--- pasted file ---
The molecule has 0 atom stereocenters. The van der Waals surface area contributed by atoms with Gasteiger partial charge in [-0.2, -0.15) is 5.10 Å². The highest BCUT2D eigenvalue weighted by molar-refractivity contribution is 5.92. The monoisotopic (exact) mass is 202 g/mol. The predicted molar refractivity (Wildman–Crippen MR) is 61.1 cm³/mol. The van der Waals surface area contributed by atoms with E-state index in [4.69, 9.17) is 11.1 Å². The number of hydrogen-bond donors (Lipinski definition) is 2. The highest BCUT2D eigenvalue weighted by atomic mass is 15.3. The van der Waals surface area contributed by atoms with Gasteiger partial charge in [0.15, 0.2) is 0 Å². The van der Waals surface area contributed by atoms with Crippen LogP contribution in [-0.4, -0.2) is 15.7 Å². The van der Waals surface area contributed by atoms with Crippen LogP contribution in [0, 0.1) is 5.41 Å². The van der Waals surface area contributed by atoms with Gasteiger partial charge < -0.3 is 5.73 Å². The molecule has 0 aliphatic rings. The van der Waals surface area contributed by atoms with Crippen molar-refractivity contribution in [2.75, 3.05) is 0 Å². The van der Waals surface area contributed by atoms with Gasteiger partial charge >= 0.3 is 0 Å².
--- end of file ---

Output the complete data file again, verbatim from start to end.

The molecule has 0 atom stereocenters. The van der Waals surface area contributed by atoms with Gasteiger partial charge in [-0.2, -0.15) is 5.10 Å². The highest BCUT2D eigenvalue weighted by molar-refractivity contribution is 5.92. The monoisotopic (exact) mass is 202 g/mol. The predicted molar refractivity (Wildman–Crippen MR) is 61.1 cm³/mol. The van der Waals surface area contributed by atoms with E-state index in [4.69, 9.17) is 11.1 Å². The number of hydrogen-bond donors (Lipinski definition) is 2. The highest BCUT2D eigenvalue weighted by atomic mass is 15.3. The van der Waals surface area contributed by atoms with Gasteiger partial charge in [0.15, 0.2) is 0 Å². The van der Waals surface area contributed by atoms with Crippen LogP contribution in [-0.4, -0.2) is 15.7 Å². The van der Waals surface area contributed by atoms with Crippen LogP contribution in [0, 0.1) is 5.41 Å². The van der Waals surface area contributed by atoms with Gasteiger partial charge < -0.3 is 5.73 Å². The molecule has 0 aliphatic rings. The van der Waals surface area contributed by atoms with Crippen molar-refractivity contribution in [2.75, 3.05) is 0 Å². The van der Waals surface area contributed by atoms with Gasteiger partial charge >= 0.3 is 0 Å².